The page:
A NHS first as AI used to help detect coronary heart disease

A new platform is helping clinicians detect coronary artery disease for patients in Northumberland and North Tyneside.

By David Sedgwick
Thursday, 30th December 2021, 8:00 am
Dr David Ripley, the Trust's director of research and development and a consultant cardiologist.
Dr David Ripley, the Trust's director of research and development and a consultant cardiologist.

Northumbria Healthcare NHS Foundation Trust is working at the cutting edge of heart disease diagnosis through its partnership with a ground-breaking AI company.

For the first time, patients will have their heart ultrasounds analysed by a patented, automated, artificially intelligent (AI) platform that will help clinicians more accurately detect Coronary Artery Disease (CAD).

The Trust will use Ultromics’ EchoGo platform to automate traditional analysis, unlocking the potential to rapidly analyse critical measurements for all patients, and ultimately predict CAD – something that is unheard of in the NHS today.

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Dr David Ripley, the Trust’s director of research and development and a consultant cardiologist, said: “A complex pathway of symptoms, circumstances and features means that it is not always easy to correctly identify CAD on first visit.

“We will be using Ultromics’ AI platform, EchoGo, in our echocardiography exams to analyse CAD patients and detect features that would have been impossible to detect using traditional software.

"EchoGo has the potential to improve the diagnostic accuracy of predicting coronary artery disease within our Trust.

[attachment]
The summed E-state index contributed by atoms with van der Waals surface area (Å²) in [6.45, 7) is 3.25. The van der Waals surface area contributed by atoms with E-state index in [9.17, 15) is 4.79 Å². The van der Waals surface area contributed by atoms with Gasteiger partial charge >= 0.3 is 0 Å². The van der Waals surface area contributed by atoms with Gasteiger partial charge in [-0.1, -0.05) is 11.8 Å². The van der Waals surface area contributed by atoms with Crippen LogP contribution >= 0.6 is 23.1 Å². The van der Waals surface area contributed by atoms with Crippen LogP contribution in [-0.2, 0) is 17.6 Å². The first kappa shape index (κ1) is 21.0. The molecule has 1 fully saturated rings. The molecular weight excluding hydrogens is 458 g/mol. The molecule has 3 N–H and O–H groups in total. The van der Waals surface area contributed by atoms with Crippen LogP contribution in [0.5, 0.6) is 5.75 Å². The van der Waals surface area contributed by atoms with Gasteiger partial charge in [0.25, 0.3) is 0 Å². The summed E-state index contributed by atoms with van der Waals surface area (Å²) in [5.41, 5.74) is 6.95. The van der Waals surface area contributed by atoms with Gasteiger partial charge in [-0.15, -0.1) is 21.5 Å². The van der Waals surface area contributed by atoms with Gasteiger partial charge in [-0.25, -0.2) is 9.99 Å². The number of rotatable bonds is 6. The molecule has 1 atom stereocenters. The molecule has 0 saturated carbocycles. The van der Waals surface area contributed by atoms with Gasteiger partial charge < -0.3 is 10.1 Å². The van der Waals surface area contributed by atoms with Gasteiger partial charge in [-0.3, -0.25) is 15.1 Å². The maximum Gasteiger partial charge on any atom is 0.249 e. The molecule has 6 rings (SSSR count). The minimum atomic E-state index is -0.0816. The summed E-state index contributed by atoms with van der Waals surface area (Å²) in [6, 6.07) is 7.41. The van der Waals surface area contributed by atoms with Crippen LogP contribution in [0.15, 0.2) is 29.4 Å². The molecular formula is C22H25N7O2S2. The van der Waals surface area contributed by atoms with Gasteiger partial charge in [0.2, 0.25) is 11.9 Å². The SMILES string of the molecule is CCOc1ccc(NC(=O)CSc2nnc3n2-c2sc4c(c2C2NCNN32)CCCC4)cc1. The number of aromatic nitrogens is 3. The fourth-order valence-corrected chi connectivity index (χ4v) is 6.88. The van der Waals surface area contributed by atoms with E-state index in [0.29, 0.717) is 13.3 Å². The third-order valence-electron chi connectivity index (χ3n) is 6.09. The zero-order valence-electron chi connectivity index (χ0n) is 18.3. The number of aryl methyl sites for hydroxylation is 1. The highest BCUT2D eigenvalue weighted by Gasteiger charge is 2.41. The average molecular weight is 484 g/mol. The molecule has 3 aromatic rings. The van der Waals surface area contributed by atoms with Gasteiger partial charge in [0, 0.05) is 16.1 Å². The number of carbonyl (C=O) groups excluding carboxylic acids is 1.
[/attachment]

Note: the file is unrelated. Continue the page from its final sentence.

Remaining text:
“Given our involvement as this project has developed, we expect that EchoGo will make a real difference.

"Decisions will still be made by clinicians, but the interpretation of these cardiac images is subjective, and this will support analysis within our Trust.”

Northumbria Healthcare will also use EchoGo in a head-to-head trial that compares how decisions supported by EchoGo fare against decisions without this tool in analysing patients with the potential of serious coronary artery disease.

Dr Ripley added: “We believe this technology will improve accuracy in diagnosing something that is one of the biggest causes of premature death, particularly here in the North East.

“It will help to provide the informed care that we strive to provide to all of our patients, ensuring that they can receive timely treatment that meets their needs while supporting longer, healthier lives for those in our communities.”

Dr. Ross Upton, CEO and founder of Ultromics, said: “We are excited to work with Northumbria in advancing their echo interpretation using AI.

“EchoGo is proven to provide accurate and precise analysis with zero variability. By standardising the quality of analysis, we can improve the accuracy of coronary artery disease diagnoses.”